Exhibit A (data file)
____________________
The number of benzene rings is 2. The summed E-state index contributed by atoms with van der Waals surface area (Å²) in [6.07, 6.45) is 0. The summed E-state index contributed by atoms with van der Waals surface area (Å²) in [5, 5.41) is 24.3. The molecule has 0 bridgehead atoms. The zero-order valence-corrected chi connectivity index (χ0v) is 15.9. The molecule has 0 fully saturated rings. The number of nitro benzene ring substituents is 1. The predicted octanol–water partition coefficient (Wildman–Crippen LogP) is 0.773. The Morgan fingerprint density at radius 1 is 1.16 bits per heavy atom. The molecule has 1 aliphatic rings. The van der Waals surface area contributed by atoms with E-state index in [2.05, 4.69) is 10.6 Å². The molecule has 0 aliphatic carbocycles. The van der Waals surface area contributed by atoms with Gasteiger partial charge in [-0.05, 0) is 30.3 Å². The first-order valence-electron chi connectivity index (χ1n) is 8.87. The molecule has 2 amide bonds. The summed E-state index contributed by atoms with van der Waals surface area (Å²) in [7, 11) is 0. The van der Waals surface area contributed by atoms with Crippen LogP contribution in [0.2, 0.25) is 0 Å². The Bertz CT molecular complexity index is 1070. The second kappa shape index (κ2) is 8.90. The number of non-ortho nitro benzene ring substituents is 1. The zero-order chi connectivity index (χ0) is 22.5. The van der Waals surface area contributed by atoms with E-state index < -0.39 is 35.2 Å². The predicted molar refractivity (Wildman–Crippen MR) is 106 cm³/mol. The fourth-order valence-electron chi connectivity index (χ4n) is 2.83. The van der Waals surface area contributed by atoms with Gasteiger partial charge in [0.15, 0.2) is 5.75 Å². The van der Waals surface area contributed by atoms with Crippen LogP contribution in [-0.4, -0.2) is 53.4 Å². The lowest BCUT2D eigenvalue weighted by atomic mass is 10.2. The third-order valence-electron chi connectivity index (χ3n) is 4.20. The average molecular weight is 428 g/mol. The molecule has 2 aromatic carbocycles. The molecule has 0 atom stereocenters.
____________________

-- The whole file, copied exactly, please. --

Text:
The number of benzene rings is 2. The summed E-state index contributed by atoms with van der Waals surface area (Å²) in [6.07, 6.45) is 0. The summed E-state index contributed by atoms with van der Waals surface area (Å²) in [5, 5.41) is 24.3. The molecule has 0 bridgehead atoms. The zero-order valence-corrected chi connectivity index (χ0v) is 15.9. The molecule has 0 fully saturated rings. The number of nitro benzene ring substituents is 1. The predicted octanol–water partition coefficient (Wildman–Crippen LogP) is 0.773. The Morgan fingerprint density at radius 1 is 1.16 bits per heavy atom. The molecule has 1 aliphatic rings. The van der Waals surface area contributed by atoms with E-state index in [2.05, 4.69) is 10.6 Å². The molecule has 0 aliphatic carbocycles. The van der Waals surface area contributed by atoms with Gasteiger partial charge in [-0.05, 0) is 30.3 Å². The first-order valence-electron chi connectivity index (χ1n) is 8.87. The molecule has 2 amide bonds. The summed E-state index contributed by atoms with van der Waals surface area (Å²) in [7, 11) is 0. The van der Waals surface area contributed by atoms with Crippen LogP contribution in [0.2, 0.25) is 0 Å². The Bertz CT molecular complexity index is 1070. The second kappa shape index (κ2) is 8.90. The number of non-ortho nitro benzene ring substituents is 1. The zero-order chi connectivity index (χ0) is 22.5. The van der Waals surface area contributed by atoms with E-state index < -0.39 is 35.2 Å². The predicted molar refractivity (Wildman–Crippen MR) is 106 cm³/mol. The fourth-order valence-electron chi connectivity index (χ4n) is 2.83. The van der Waals surface area contributed by atoms with Gasteiger partial charge in [0.15, 0.2) is 5.75 Å². The van der Waals surface area contributed by atoms with Crippen LogP contribution in [-0.4, -0.2) is 53.4 Å². The lowest BCUT2D eigenvalue weighted by atomic mass is 10.2. The third-order valence-electron chi connectivity index (χ3n) is 4.20. The average molecular weight is 428 g/mol. The molecule has 2 aromatic carbocycles. The molecule has 0 atom stereocenters.